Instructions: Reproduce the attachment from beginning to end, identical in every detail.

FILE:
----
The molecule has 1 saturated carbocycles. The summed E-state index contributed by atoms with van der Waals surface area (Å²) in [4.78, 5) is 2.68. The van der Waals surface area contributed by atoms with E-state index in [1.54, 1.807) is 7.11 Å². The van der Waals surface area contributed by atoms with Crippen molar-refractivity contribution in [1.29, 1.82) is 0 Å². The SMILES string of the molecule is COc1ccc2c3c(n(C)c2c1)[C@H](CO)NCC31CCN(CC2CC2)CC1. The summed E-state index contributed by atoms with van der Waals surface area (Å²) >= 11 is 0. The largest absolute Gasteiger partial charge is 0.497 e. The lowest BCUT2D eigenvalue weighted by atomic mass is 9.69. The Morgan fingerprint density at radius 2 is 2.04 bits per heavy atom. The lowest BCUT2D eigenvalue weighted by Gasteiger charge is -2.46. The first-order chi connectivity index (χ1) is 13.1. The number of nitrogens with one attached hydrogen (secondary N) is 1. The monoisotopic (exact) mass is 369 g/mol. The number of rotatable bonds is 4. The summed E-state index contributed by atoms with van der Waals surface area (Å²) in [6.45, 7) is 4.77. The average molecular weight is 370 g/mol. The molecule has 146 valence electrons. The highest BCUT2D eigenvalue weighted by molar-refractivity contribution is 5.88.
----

The molecule has 1 saturated carbocycles. The summed E-state index contributed by atoms with van der Waals surface area (Å²) in [4.78, 5) is 2.68. The van der Waals surface area contributed by atoms with E-state index in [1.54, 1.807) is 7.11 Å². The van der Waals surface area contributed by atoms with Crippen molar-refractivity contribution in [1.29, 1.82) is 0 Å². The SMILES string of the molecule is COc1ccc2c3c(n(C)c2c1)[C@H](CO)NCC31CCN(CC2CC2)CC1. The summed E-state index contributed by atoms with van der Waals surface area (Å²) >= 11 is 0. The largest absolute Gasteiger partial charge is 0.497 e. The lowest BCUT2D eigenvalue weighted by atomic mass is 9.69. The Morgan fingerprint density at radius 2 is 2.04 bits per heavy atom. The lowest BCUT2D eigenvalue weighted by Gasteiger charge is -2.46. The first-order chi connectivity index (χ1) is 13.1. The number of nitrogens with one attached hydrogen (secondary N) is 1. The monoisotopic (exact) mass is 369 g/mol. The number of rotatable bonds is 4. The summed E-state index contributed by atoms with van der Waals surface area (Å²) in [6.45, 7) is 4.77. The average molecular weight is 370 g/mol. The molecule has 146 valence electrons. The highest BCUT2D eigenvalue weighted by molar-refractivity contribution is 5.88.